After failing to qualify to play in this summer’s World Cup, the United States’ pain was alleviated on Wednesday morning after earning a joint bid to host the 2026 World Cup.

But why is this bittersweet for Chicagoans?

Even though the World Cup will be hosted by the U.S., Mexico and Canada in eight years, matches will not be played in Chicago.

The city chose not to be one of the potential hosts of the world’s largest sporting event, despite using Soldier Field as a venue for the 1994 World Cup.

One of the reasons could be the low seating capacity of Chicago’s historic stadium. Soldier Field would be the second smallest spot out of any World Cup host option, seating only 61,500. The massive competition also draws enormous crowds, possibly causing logistical concerns for a highly-populated place like Chicago.

Ten out of 17 different cities in the United States will be gifted the opportunity to host 2026 World Cup games. The list includes Cincinnati (Paul Brown Stadium), Kansas City (Arrowhead Stadium) and Nashville (Nissan Stadium), which are the closest domestic locations to Chicago.

The bright side is that fans from the Midwest won’t have to travel very far to see a match. For bigtime soccer fans in the Chicago area, having the chance to attend world-class matches in United States could be exciting enough.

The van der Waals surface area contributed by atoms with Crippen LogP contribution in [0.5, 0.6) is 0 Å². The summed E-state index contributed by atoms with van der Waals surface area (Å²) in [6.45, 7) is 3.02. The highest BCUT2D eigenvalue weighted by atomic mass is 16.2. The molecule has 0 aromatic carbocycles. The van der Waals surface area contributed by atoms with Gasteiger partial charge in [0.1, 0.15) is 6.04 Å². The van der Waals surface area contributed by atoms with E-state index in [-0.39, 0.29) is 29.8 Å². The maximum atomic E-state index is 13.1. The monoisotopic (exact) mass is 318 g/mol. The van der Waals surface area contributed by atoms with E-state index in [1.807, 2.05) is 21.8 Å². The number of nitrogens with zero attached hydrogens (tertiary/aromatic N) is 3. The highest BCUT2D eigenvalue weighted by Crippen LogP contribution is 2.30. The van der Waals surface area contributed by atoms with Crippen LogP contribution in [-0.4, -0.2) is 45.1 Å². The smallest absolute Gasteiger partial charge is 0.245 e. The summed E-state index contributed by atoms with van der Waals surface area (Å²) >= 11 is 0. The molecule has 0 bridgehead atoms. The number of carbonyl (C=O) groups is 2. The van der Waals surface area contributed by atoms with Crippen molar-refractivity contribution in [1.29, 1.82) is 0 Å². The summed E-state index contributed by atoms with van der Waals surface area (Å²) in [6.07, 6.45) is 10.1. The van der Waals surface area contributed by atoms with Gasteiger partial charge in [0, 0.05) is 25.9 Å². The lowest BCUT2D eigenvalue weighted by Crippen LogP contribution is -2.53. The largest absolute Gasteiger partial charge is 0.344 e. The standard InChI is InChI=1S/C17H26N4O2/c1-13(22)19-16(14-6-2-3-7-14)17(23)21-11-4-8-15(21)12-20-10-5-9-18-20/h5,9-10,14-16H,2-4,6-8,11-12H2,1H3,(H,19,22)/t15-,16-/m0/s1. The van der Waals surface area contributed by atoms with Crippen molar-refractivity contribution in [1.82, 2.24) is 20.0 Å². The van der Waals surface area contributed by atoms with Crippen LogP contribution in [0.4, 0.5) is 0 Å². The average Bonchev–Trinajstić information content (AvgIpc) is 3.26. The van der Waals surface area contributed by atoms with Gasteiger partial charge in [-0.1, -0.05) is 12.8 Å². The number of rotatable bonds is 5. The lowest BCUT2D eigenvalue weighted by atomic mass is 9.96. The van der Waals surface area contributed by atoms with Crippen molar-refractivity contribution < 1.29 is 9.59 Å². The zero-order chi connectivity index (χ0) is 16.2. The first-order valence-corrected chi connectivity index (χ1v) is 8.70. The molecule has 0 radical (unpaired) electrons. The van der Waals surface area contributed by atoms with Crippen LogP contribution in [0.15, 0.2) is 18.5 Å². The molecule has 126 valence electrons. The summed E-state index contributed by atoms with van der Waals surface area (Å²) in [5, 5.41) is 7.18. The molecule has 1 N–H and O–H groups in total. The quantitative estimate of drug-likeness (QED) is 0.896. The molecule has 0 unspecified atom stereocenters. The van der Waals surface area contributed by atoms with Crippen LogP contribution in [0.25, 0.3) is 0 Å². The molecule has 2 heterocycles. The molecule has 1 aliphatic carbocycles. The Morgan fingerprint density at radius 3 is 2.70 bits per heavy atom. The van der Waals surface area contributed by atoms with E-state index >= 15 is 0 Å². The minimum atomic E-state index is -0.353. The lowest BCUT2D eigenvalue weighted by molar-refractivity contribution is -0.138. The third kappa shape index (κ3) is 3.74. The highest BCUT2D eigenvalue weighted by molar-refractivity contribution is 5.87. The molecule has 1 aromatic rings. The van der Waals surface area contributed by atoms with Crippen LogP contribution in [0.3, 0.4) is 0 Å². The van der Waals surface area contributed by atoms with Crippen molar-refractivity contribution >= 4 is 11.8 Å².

Out of the 80 games taking place in 2026, 60 of them will be located in the United States.

Can this bid with Mexico and Canada at least help the relevancy of U.S. Soccer in the Chicago area?

The U.S. men’s national team missed this year’s World Cup at a very unideal time, just when it seemed like the sport of soccer was gaining more and more popularity in the United States.

Plus, the United States might not even get an automatic bid to play in their own World Cup as hosts.

But becoming a member of the first trio in FIFA history to host the World Cup, coupled with the expanded 48-team field in 2026, could help the United States retain the fans they have across the nation and around Chicago.

The World Cup might not be coming to the Windy City, but Chicagoans will still have something to be excited about in 2026 with games being played right around the corner. If the U.S. can qualify for the upcoming World Cups, having the tournament in North America will be much sweeter.

Until then, the 2018 World Cup kicks off this Thursday night in Russia.

Ever wonder what a Portillo's soccer jersey would look like?


Ever wonder what a Portillo's soccer jersey would look like?

Portillo's has become a staple in the Chicagoland area due to its popular hot dogs, Italian beef sandwiches and now, its soccer jerseys.

OK, maybe one of these does not belong with the others. Regardless, Twitter user @JTHazzard created mock-up soccer jerseys mashing MLS teams and restaurants based in that team's city, and the Portillo's jersey is sweet. 

From the Portillo's logo taking center-stage to the picnic blanket pattern to the discrete Chicago Fire logo, this jersey is absolutely brilliant. The only change this writer would make is including the logo below instead.

Valspar is the current sponsor featured on the Fire's uniforms. If the team ever needs a new sponsor, though, Portillo's would be an excellent replacement.